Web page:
In the US, the National Weather Services (NWS) is the government agency that provides weather forecasts and watches and warnings of hazardous weather to the public for protection, safety, and general information. Watches are issued when conditions for a specific type of severe weather are favorable or expected but not occurring or imminent. Warnings are issued when conditions conducive for a particular kind of severe weather are occurring or impending. Warnings and watches issued by the NWS are the primary means of communicating the risk of severe weather to the general public.
How frequently does the threat of severe weather occur in your neighborhood? The answer to this question is not only satisfying, but it can help identify areas where ‘warning/watch fatigue’ may be occurring. When people experience too many warnings/watches, there is a risk that they become desensitized. NOAA concluded that this desensitization might have contributed to the significant loss of life from the 2011 Joplin Missouri EF-5 tornado. The majority of Joplin residents did not immediately seek shelter once the tornado warning was issued.
The predecessor of the NWS, the US Weather Bureau, issued the first official severe watches and warnings in 1965 (Rothfusz et al., 2018). As technology developed, the NWS improved the accuracy and dissemination of watches and warnings culminating in 2007 with the generation of storm-based or polygon level warnings for tornadoes, severe thunderstorms, flash floods, and marine hazards. Before 2007, the NWS often issued warnings and watches for entire counties.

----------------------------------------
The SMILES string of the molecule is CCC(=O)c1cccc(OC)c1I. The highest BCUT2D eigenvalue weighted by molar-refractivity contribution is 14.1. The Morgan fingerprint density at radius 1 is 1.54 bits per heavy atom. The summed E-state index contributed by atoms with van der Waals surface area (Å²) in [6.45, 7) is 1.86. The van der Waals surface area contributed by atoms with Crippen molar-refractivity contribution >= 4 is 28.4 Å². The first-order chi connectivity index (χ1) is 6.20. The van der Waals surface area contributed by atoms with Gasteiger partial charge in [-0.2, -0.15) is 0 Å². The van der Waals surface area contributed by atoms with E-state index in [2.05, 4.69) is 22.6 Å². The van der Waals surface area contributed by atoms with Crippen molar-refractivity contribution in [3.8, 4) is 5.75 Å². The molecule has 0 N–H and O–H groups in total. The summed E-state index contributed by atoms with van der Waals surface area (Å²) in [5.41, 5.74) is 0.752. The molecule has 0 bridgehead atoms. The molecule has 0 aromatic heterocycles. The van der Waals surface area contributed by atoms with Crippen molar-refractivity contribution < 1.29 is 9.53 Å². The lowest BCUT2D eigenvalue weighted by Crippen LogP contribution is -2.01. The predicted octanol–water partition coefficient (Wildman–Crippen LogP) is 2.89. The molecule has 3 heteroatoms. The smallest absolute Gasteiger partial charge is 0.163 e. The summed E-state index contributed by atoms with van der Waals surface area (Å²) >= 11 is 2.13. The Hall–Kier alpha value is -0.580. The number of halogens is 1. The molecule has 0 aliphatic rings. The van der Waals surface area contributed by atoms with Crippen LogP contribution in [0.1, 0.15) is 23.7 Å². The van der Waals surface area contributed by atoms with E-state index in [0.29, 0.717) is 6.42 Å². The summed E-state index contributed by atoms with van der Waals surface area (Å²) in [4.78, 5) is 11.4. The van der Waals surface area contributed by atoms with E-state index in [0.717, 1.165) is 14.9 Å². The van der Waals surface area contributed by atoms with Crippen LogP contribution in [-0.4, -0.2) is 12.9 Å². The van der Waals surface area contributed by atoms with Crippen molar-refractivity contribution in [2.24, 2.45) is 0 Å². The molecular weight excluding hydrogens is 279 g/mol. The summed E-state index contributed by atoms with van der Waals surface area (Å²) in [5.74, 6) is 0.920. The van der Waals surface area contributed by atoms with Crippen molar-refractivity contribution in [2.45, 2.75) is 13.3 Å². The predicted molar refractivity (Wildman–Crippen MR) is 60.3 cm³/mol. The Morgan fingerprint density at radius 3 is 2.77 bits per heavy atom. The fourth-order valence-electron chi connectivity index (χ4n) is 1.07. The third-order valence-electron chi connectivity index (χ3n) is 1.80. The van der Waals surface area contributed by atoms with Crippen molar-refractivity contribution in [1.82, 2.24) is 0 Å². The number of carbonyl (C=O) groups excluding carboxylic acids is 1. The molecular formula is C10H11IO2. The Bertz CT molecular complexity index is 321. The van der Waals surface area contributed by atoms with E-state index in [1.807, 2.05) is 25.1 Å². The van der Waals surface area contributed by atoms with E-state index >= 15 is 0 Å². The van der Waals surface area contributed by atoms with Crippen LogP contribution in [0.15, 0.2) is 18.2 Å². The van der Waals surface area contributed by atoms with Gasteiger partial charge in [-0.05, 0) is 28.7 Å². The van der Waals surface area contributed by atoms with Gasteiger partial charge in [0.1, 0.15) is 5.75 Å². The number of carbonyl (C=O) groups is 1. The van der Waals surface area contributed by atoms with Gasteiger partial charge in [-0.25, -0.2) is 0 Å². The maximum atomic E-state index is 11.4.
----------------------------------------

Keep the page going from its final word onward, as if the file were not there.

Historically the NWS issued watches and warnings as text. Fortunately for the GIS community, the Iowa Environmental Mesonet acquired, cleaned, and has made available a GIS-friendly archive of NWS watches and warnings. This archive covers the period 1986 to the present. This blog analyzed data from January 1, 2003 through July of 2019. This dataset contains over 7.5 million overlapping polygons ranging in size from small convective storms to large counties. No amount of creative cartography can turn this massive collection of polygons into a meaningful meteorological information product.
GIS can help. Summarizing the data into logical areal units, hexagons in this case, and calculating summary statistics can help you glean more information from the data.
The computational challenge
Our goal is to find areas that have high numbers of watches and warnings. The typical GIS workflow would be to intersect the 7.5 million watch and warning polygons. Because of the complexity and high degree of overlap of the polygons, this would result in an estimated over nine billion polygons exceeding the row limit in a file geodatabase and, more importantly, making interpreting the patterns even more difficult. The solution: create a grid of hexagons (approximately ten thousand hexagons each roughly one thousand square kilometers in area) covering the US. Intersect the hexagon grid with the 7.5 million warning and watch polygons using the Pairwise Intersect tool. Pairwise Intersect is designed to distribute the intersection work across multiple logical computer cores and employs a more efficient overlay algorithm. Finally, use the Sort and Summary Statistics tools to calculate the number of warning and watch polygons under each hexagon as well as the predominant warning or watch event type.